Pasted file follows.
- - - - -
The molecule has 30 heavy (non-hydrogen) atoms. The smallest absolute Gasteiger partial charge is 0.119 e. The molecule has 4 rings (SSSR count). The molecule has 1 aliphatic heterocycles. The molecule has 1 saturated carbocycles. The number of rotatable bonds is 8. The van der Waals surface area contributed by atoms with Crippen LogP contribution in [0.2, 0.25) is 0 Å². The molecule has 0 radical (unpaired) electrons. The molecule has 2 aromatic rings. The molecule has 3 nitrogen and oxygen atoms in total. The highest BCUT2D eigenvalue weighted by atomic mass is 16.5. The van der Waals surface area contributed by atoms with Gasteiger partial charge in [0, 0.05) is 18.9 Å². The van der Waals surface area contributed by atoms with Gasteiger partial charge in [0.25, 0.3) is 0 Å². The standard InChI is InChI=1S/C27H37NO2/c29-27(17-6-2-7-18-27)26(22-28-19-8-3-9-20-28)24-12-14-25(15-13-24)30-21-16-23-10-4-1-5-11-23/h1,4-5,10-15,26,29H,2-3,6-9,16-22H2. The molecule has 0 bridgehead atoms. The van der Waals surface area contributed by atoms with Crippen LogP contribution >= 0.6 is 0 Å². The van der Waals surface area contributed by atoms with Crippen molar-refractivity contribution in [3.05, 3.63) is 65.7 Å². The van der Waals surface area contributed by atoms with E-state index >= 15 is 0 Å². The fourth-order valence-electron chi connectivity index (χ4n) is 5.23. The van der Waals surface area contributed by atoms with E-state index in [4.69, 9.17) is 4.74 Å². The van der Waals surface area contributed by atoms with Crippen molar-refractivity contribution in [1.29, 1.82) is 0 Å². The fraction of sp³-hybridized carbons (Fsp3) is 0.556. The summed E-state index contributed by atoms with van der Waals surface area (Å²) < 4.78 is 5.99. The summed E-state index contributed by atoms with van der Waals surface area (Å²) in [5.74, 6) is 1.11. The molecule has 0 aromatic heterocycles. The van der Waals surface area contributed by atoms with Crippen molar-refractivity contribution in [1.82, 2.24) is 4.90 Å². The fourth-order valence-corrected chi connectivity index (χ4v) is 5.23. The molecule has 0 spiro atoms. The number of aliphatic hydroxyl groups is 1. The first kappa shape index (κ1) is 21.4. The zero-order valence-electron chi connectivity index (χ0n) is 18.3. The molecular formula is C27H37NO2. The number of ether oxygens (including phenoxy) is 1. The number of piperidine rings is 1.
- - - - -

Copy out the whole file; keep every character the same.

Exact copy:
The molecule has 30 heavy (non-hydrogen) atoms. The smallest absolute Gasteiger partial charge is 0.119 e. The molecule has 4 rings (SSSR count). The molecule has 1 aliphatic heterocycles. The molecule has 1 saturated carbocycles. The number of rotatable bonds is 8. The van der Waals surface area contributed by atoms with Crippen LogP contribution in [0.2, 0.25) is 0 Å². The molecule has 0 radical (unpaired) electrons. The molecule has 2 aromatic rings. The molecule has 3 nitrogen and oxygen atoms in total. The highest BCUT2D eigenvalue weighted by atomic mass is 16.5. The van der Waals surface area contributed by atoms with Gasteiger partial charge in [0, 0.05) is 18.9 Å². The van der Waals surface area contributed by atoms with Gasteiger partial charge in [0.25, 0.3) is 0 Å². The standard InChI is InChI=1S/C27H37NO2/c29-27(17-6-2-7-18-27)26(22-28-19-8-3-9-20-28)24-12-14-25(15-13-24)30-21-16-23-10-4-1-5-11-23/h1,4-5,10-15,26,29H,2-3,6-9,16-22H2. The molecule has 0 bridgehead atoms. The van der Waals surface area contributed by atoms with Crippen LogP contribution >= 0.6 is 0 Å². The van der Waals surface area contributed by atoms with Crippen molar-refractivity contribution in [3.05, 3.63) is 65.7 Å². The van der Waals surface area contributed by atoms with E-state index >= 15 is 0 Å². The fourth-order valence-electron chi connectivity index (χ4n) is 5.23. The van der Waals surface area contributed by atoms with E-state index in [4.69, 9.17) is 4.74 Å². The van der Waals surface area contributed by atoms with Crippen molar-refractivity contribution in [1.29, 1.82) is 0 Å². The fraction of sp³-hybridized carbons (Fsp3) is 0.556. The summed E-state index contributed by atoms with van der Waals surface area (Å²) < 4.78 is 5.99. The summed E-state index contributed by atoms with van der Waals surface area (Å²) in [5.74, 6) is 1.11. The molecule has 0 aromatic heterocycles. The van der Waals surface area contributed by atoms with Crippen molar-refractivity contribution in [1.82, 2.24) is 4.90 Å². The fourth-order valence-corrected chi connectivity index (χ4v) is 5.23. The molecule has 0 spiro atoms. The number of aliphatic hydroxyl groups is 1. The first kappa shape index (κ1) is 21.4. The zero-order valence-electron chi connectivity index (χ0n) is 18.3. The molecular formula is C27H37NO2. The number of ether oxygens (including phenoxy) is 1. The number of piperidine rings is 1.